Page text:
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Building a Tourist Community Website With WordPress: Navigation and Usability Rules

By Amir Helzer of ICanLocalize In Building a Tourist Community Website With WordPress: Content Rules, I described how our new tourist community website, Baripedia, has made the decision to hire a writing professional to rewrite and edit all the content on our site to make it professional, web-friendly, SEO-friendly, and easy to read. My decisions […]

Blog Navigation WordPress Plugins: Related, Recent, Most Popular Posts and More

As part of this month long series about WordPress Plugins, I’ve been digging deep to find some great WordPress Plugins to help you increase the navigation of your WordPress blog. Navigational tools include showcasing recent posts, related posts, most popular posts, posts by category, breadcrumbs, tags, and so much more. I’ve come up with some […]

WordPress I Course: Summer at Clark College

My WordPress I course at Clark College in Vancouver, Washington, just across the river from Portland, Oregon, is open for registration for Summer Quarter 2014. The course begins July 7, 2014, on Mondays and Wednesdays at 6:30-9:30PM. This is a five credit hour course, 50 hours of all WordPress basics in 8 weeks. The size […]

WordPress For Writers: WordPress Author Sites

In this part of my series on WordPress For Writers, I’ll cover the basic things to consider when using WordPress on site promoting the work of writers and authors. For more on the subject, see other articles in the WordPress for Writers and Authors series. This article assumes you have some basic familiarity with WordPress […]

Blog Exercises: Ingredients of a Professional Site

Two questions on the same day triggered this blog exercise. I was asked by a student in my WordPress class recently what defined a “professional blog.” I told him it was one that met all the criteria for a well-designed, well-formed site that met web standards. This is a good definition, but lacked specifics. A […]

Blog Exercises: Make a List of Everything on Your Site

Today’s blog exercise will require a little time, magnifier, and a score card. Well, maybe not one of those items. I want you to grab a piece of paper and load up the front page of your site in a browser. Zoom in so you can really see it up close and personal. Start counting. […]

Blog Exercises: Site Models

In “WordPress Site Models” I describe the three main formats for a site layout. They are static, blog, and hybrid. Each site model works for a variety of content and presentation of that content, though some work better for specific types of sites. A static site model, even in WordPress, uses Pages and not posts […]

Blog Exercises: Start Here Guides

Training for educators using online learning management systems for high schools and college recommend creating a “Start Here” page to guide the student through the process. If the process is complicated, this makes sense. The question I wanted to know from trainers is why don’t they provide training upon entrance to the school so each […]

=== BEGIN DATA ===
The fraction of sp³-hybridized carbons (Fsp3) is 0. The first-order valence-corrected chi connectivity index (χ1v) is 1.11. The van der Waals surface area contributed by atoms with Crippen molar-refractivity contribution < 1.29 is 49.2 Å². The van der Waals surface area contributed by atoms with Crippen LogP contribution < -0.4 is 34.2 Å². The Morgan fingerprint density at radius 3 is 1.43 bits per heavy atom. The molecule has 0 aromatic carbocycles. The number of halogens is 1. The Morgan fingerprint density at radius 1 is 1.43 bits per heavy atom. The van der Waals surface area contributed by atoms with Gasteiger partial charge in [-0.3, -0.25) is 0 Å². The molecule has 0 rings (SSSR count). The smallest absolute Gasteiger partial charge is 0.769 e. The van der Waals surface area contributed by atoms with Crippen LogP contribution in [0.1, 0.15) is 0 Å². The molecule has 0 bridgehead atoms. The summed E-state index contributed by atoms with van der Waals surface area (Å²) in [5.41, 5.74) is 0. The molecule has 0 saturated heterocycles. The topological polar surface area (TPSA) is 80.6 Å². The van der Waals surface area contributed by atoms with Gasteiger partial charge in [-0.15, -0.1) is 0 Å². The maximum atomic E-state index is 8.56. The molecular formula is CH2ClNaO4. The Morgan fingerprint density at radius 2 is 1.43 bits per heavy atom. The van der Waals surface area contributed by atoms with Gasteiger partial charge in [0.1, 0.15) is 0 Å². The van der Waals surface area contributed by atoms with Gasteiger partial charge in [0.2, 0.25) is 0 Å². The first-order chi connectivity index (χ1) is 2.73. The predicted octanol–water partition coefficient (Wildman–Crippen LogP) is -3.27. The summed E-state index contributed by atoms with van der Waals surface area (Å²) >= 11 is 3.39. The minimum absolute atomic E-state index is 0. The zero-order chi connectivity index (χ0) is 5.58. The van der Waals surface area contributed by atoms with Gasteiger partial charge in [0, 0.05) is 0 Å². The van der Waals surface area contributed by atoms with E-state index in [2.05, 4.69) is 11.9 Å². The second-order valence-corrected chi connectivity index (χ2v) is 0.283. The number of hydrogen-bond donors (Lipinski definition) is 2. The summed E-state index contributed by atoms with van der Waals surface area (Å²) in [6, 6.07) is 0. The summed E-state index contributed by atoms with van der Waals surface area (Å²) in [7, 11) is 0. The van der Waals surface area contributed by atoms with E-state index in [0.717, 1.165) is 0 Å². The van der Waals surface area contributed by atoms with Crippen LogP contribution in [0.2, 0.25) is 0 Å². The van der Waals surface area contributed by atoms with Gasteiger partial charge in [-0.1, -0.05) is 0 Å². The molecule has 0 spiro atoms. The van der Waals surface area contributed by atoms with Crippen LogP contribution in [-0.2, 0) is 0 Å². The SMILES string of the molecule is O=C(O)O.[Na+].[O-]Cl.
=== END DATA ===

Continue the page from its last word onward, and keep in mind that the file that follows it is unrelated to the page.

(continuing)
Blog Exercises: The Domino Effect

I recently created a domino effect on one of my sites. The Domino Effect is based upon the traditional game of domino pieces stacked standing upright in rows, typically in a straight or curved path carefully spaced close together. Knock over the first one and it falls against the second, and third, knocking down each […]

Blog Exercises: When Your Site Design Owns You

Yesterday a long-time client called me up in tears saying, “I can’t do this any more. My site design owns me, I don’t own it. It’s too confusing. It’s too much work!” Several years ago, she’d chosen a Magazine-style WordPress Theme. The structure was based upon the standard magazine-style, sticky posts for the slider/carousel at […]

Blog Exercises: Page and Post Abuse

If you are on WordPress, you are familiar with the concept of Pages and Posts. If you are on another Content Management System (CMS), it is likely you have similar content with a different name. In WordPress, Pages, with a capital P, are pseudo-static web pages on your site. They exist outside of the reverse […]

Blog Exercises: List Your Resources

In “Blog Exercises: What Are Your Reference Articles” your blog exercise was to identify your reference articles from within your site and list them on a Page or in a post as a reference list. Today’s blog exercise is to identify and publish your resources beyond your site, the reference material and sources you count […]

WordPress Introduction Course in Vancouver, Washington

I will be teaching the WordPress I Introduction course at Clark College Corporate and Continuing Education starting Saturdays, April 27 – July 13, 2013, 9am – noon, in Vancouver, Washington, just across the river from the Airport at the Columbia Tech Center. What a great way to get to learn about how WordPress works without […]

Blog Exercises: What Are Your Reference Articles

What are the articles that drive people to your site? What are the posts that help people understand and benefit most from what you publish on your site? What articles represent you as an authority on the subject? These are your reference articles. We all have them, the articles that explain who we are, what […]

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